Rabbi Groner's book of sermons o ers stories and insight from nearly 50 years in the pulpit.
Special to the Jewish News
ut first, a story"
That's the way Irwin Groner, rabbi
emeritus of Congregation Shaarey Zedek,
has started many of the approximately
2,000 sermons he has delivered in his almost 50 years
as a rabbi. So, first a story.
Just before surgery, a patient asks: "What are my
chances, Doc?" The doctor smiles and says: "100 per-
cent — not a worry in the world." The patient per-
sists: "How do you know?" The doctor replies: "Easy.
Nine out of 10 die as a result of this operation. My
last nine patients died, so that means you'll be just
Story humor is sprinkled throughout a
collection of 24 of Rabbi Groner's best ser-
mons assembled in a 228-page book titled
Renewing Jewish Faith (University of
Michigan Press; $30). It's a moving and
insightful collection, offering observations on
Judaism and the values of Jewish life.
"It was my goal to strike the proper balance
between tradition and modernity so that we
could travel together the path that leads to the
renewal of Jewish faith in our time," Rabbi
Groner wrote in a letter that accompanied copies
of the book mailed to about 2,200 Shaarey Zedek
A. Alfred Taubman of Bloomfield Hills, the
shopping center developer and Jewish philanthro-
pist who is a member of the congregation and a
longtime friend of Rabbi Groner, financed the pub-
lishing of the book and made the High Holiday gift
to members possible.
"I'm glad I was able to do it," said Taubman. "It's
an important collection of sermons that everyone
The book's jacket has a star-studded cast of
endorsements, from such luminaries as Sen. Carl
Levin, D-Mich., Gov. Jennifer Granholm, U.S.
District Judge Avern Cohn, Federal Appeals Court
Judge Damon Keith, Shaarey Zedek past president
and industrialist-philanthropist William Davidson and
Detroit's Cardinal Adam Maida. The cardinal praises
Rabbi Groner as having "the special God-given talent
of being such a spokesman for God's word."
The rabbi points out that the focus of many of his
sermons has been the central importance of the syna-
gogue in the renewal of Jewish life — it's the institu-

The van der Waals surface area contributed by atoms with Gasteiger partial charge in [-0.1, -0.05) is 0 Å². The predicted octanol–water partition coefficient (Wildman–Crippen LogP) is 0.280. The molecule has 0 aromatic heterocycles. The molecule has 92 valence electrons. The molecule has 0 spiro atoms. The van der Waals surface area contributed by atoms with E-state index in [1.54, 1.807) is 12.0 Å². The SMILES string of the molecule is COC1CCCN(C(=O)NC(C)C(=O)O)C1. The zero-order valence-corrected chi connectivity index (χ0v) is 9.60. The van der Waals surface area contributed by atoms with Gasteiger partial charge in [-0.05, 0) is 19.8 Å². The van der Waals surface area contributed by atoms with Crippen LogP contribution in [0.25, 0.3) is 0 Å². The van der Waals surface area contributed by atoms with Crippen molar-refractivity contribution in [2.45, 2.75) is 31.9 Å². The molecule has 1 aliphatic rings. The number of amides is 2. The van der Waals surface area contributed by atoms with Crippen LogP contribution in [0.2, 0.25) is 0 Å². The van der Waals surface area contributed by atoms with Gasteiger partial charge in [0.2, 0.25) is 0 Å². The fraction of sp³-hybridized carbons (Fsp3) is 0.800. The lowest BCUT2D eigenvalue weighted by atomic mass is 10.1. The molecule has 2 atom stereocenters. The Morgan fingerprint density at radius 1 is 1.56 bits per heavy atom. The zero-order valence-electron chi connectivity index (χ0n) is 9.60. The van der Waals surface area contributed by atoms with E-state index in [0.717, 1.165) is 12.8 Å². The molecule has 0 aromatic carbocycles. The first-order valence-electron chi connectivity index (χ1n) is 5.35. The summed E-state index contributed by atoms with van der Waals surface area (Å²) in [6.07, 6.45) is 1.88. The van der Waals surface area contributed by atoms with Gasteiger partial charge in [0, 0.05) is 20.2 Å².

tion in which Jewish values achieve permanence,
"where a Jew feels the awareness of the Divine
Presence, celebrates life's sanctity and observes rever-
ence for hallowed seasons and sacred moments."
"These affirmations are conveyed as a sermon,
which is not simply a speech delivered from a pulpit,
but rather a distinctive kind of discourse, a spiritual
ideal validated by sacred texts that proclaim its tran-
scendental truth," the rabbi said.
The book is divided into six sections — or the six
"F's" — Folk, Faith, Family, Freedom, Forgiveness and
Future. Leading off the Folk section is "Why Be
Jewish," which is actually an essay with subtitles, and a
"defining statement" among all of the sermons in the
book, Rabbi Groner explained. "It's one of my
favorites and it was a good way to start, but it
doesn't really answer the main
and began shouting frantically: "Mary, Mary!" That
was the mother's name and she came running. "Son,"
she said, "you shouldn't call me Mary. I'm mother to
you." The lad said: "Yes, I know, but this store is full
of mothers, and I want mine."
Rabbi Groner can't recall the subject of the first ser-
mon he ever delivered — in 1957 at his first pulpit,
Agudath Achim Congregation (150 families) in Little
Rock, Ark. But it must not have been memorable, he
points out, because he didn't include it in the book.
He joined Shaarey Zedek as an assistant rabbi in
1959, and became senior rabbi in 1967, a year after
the tragic death of Rabbi Morris Adler, who was
gunned down during a Sabbath service by a deranged -
youth. He assumed emeritus status last year.
Rabbi Groner cites two sermons as definitely mem-
orable and probably the toughest he ever had to give.
"We Are All Israelis Now" was delivered on the
Sabbath after the terrorist attacks of Sept. 11, 2001,
and discussed how those terrible events left Americans
with feelings of vulnerability and uncertainty — the
same plight that Israel has experienced for ages.
He gave the sermon "When Life Is Not Fair" short-
ly after the death of his daughter, Debbie Groner, 46,
of a rare muscle disease three years ago. In it, he asks
the philosophical questions: "Why do the righteous
suffer? Why do bad things happen to good people?"
His daughter's death and the untimely passing of
his good friend and longtime congregant, former
ambassador to Norway David Hermelin of Bingham
Farms, four months earlier "was the darkest period of
our lives," he reflects, speaking for his wife, Leypsa,
to whom he has been married for 50 years and to
whom he dedicates the book. He keeps a picture of
Hermelin close to him on his desk.
The Groners have two sons: Wayne County
Circuit Judge David Groner, and Joel, a clinical
psychologist in Chicago.
Asked whether it has been difficult to come up
with new sermon topics throughout the years —
current events aside — because rabbis largely talk
about the same Bible and holiday subjects year after
year, he answers: "Yes ... and no."
explores all of the possibilities
It's the type of remark that has come to be known
and asks a lot of other tough questions along
as a "Gronerism," always keeping congregational audi-
ences smiling. Another is: "Before I speak, I want to
He plans to deliver at least three of the sermons on
say a few words."
Kol Nidre night or Yom Kippur day. Those sermons
He warns young rabbis just getting into the "ser-
are "Grant Honor Unto Thy People," "The
mon business" to be wary of political topics. He dab-
Everlasting Covenant" and "The Miracle of
bled in politics as chairman of the Stop Anti-Ballistic
Dialogue." The latter tells of a youngster who became Missile Committee in the 1970s, when the United
separated from his mother in a crowded supermarket
GOLDEN WORDS on page 72